The head of Myanmar’s election body asked parliament Friday to decide by the end of the year whether the country’s electoral system should be changed to one of proportional representation as proposed by some groups, saying an early decision would enable authorities to prepare ahead of the 2015 polls. Election Commission Chairman Tin Aye said basic rules for the upcoming general elections would be written by December, assuring that the polls would be “free and fair” unlike the 2010 elections held under military rule and which had been criticized by various groups. “I don’t want to have the bitter experience like that of the 2010 elections. I will make my commission members skillful and will educate the people ahead of the 2015 elections,” he said at a meeting with leaders of 36 political parties in Myanmar’s commercial capital Yangon.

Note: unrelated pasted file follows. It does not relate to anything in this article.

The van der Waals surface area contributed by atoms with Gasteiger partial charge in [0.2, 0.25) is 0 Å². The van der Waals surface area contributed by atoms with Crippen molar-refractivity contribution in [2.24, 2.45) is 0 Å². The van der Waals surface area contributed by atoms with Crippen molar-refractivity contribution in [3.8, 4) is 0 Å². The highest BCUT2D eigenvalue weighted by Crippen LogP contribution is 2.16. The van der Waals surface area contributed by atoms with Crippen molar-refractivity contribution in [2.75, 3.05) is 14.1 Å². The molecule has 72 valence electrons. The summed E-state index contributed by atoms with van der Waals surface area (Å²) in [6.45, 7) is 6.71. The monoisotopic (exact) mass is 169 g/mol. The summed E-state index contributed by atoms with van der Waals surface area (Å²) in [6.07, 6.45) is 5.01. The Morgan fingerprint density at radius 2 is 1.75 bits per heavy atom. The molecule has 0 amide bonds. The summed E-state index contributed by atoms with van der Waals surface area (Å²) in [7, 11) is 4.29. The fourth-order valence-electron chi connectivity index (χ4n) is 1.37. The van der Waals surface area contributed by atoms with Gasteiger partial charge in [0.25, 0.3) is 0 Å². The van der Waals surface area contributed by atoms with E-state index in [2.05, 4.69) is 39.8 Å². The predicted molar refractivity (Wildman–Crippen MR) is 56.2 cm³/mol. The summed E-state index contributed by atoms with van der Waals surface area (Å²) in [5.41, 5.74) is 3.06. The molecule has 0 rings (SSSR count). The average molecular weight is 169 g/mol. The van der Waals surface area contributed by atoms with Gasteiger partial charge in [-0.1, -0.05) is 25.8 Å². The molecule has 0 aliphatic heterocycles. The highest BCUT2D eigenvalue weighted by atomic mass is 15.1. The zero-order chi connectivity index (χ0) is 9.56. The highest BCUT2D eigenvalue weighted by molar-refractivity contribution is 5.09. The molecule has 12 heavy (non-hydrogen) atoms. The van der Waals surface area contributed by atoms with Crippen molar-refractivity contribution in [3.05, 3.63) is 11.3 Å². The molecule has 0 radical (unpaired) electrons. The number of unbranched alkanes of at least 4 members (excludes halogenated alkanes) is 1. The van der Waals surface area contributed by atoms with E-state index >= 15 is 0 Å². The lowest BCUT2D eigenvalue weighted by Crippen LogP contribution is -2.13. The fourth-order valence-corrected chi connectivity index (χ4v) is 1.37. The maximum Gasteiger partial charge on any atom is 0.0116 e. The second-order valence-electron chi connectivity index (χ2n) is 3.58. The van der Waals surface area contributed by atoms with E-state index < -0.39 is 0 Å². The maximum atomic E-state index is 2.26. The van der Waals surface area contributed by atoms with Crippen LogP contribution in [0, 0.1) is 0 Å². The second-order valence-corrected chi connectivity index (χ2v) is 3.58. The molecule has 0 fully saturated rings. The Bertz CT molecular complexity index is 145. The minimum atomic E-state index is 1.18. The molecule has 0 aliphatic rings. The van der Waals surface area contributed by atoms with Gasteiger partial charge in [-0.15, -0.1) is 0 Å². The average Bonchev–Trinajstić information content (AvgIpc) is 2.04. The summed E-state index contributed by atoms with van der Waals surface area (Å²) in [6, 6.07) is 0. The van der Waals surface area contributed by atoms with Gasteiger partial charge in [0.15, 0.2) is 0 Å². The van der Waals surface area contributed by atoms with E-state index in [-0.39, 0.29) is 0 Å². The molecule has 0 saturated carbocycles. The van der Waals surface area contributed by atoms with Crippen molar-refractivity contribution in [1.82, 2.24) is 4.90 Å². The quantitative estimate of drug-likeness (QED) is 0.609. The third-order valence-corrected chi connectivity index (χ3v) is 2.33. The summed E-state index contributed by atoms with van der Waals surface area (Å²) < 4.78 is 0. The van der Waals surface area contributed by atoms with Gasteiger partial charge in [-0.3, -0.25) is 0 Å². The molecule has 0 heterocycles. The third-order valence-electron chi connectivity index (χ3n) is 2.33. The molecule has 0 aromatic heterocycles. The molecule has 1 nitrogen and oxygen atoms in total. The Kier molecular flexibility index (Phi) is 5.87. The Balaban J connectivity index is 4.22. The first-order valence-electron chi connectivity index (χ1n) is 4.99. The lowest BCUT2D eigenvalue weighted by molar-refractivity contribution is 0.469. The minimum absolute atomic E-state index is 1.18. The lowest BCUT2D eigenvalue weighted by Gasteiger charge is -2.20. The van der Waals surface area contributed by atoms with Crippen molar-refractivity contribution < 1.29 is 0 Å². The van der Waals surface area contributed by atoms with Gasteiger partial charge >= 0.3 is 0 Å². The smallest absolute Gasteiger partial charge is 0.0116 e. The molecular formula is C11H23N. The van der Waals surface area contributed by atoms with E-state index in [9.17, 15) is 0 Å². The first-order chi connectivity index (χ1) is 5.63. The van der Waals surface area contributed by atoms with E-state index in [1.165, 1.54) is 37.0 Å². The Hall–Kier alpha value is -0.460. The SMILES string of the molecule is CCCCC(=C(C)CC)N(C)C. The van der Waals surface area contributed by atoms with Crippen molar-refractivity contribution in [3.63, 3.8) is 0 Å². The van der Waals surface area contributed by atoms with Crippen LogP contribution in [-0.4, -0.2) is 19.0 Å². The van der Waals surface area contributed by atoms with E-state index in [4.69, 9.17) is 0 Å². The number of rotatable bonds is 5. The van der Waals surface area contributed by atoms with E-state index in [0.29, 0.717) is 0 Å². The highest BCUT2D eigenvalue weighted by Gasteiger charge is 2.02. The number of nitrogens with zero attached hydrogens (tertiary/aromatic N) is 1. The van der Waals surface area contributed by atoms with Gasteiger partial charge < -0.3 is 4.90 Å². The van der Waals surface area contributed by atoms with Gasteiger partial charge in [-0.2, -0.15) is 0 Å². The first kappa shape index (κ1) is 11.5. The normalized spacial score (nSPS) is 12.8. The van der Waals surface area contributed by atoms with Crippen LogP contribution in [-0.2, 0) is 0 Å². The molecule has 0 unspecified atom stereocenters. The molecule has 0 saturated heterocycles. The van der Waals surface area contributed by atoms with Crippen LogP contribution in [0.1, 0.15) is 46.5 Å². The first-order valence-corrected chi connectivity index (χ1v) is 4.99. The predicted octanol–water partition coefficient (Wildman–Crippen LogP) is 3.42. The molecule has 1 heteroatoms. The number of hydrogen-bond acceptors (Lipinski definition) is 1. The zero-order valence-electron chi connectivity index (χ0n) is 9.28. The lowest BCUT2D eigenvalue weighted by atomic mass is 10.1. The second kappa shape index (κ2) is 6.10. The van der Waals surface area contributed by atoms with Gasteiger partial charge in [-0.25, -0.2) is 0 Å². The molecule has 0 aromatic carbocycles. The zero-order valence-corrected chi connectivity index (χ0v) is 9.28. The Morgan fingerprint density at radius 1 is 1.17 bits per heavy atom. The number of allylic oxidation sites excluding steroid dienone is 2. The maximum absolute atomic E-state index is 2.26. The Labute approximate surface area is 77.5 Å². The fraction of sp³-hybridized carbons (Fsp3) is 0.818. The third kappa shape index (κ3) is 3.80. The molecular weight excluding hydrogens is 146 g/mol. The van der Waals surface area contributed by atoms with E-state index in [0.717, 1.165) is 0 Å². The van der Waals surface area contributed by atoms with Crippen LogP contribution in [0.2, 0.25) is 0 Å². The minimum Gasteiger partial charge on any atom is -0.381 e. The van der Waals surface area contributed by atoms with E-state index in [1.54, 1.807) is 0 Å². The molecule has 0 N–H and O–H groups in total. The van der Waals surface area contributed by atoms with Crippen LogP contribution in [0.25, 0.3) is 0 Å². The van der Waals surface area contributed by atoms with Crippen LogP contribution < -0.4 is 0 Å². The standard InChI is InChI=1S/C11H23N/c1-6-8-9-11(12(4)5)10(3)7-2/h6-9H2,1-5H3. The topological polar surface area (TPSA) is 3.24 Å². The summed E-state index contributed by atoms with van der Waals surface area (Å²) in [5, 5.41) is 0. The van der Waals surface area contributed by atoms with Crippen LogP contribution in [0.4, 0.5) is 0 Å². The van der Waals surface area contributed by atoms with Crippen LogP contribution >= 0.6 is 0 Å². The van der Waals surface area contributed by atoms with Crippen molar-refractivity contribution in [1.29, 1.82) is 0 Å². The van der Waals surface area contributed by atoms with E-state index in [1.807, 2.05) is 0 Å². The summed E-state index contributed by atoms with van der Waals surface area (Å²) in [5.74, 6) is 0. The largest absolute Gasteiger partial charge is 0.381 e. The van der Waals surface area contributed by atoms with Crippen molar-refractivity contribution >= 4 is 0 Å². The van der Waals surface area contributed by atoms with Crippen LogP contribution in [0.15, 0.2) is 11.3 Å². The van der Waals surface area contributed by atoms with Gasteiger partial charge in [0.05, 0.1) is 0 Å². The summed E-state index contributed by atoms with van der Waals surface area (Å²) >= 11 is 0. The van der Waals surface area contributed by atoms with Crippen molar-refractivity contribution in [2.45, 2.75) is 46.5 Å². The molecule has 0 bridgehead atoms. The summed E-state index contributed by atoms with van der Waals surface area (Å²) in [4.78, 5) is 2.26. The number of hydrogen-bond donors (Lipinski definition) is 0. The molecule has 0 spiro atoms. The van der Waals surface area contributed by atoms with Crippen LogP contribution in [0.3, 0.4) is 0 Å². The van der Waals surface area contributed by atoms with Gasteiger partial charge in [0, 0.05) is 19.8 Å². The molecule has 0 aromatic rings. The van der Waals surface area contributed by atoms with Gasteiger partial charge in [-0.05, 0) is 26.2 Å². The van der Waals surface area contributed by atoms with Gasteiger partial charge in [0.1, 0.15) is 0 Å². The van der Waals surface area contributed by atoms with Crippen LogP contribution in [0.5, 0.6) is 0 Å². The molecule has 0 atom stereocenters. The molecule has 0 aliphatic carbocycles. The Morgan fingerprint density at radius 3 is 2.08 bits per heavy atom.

But Tin Aye prodded parliament to make a decision quickly on whether the country should stick to the current “first-past-the-post” electoral system, under which candidates who receive the highest number of votes is elected, or replace it with the proportional representation system, in which the number of seats won by a party is proportional to the number of votes received.
“I can’t make a decision on the election system,” he said, responding to a question at the meeting from Than Than Nu, the secretary of the Democratic Party (Myanmar), on the proportionate representation system. “The parliament or the people have to decide on it.”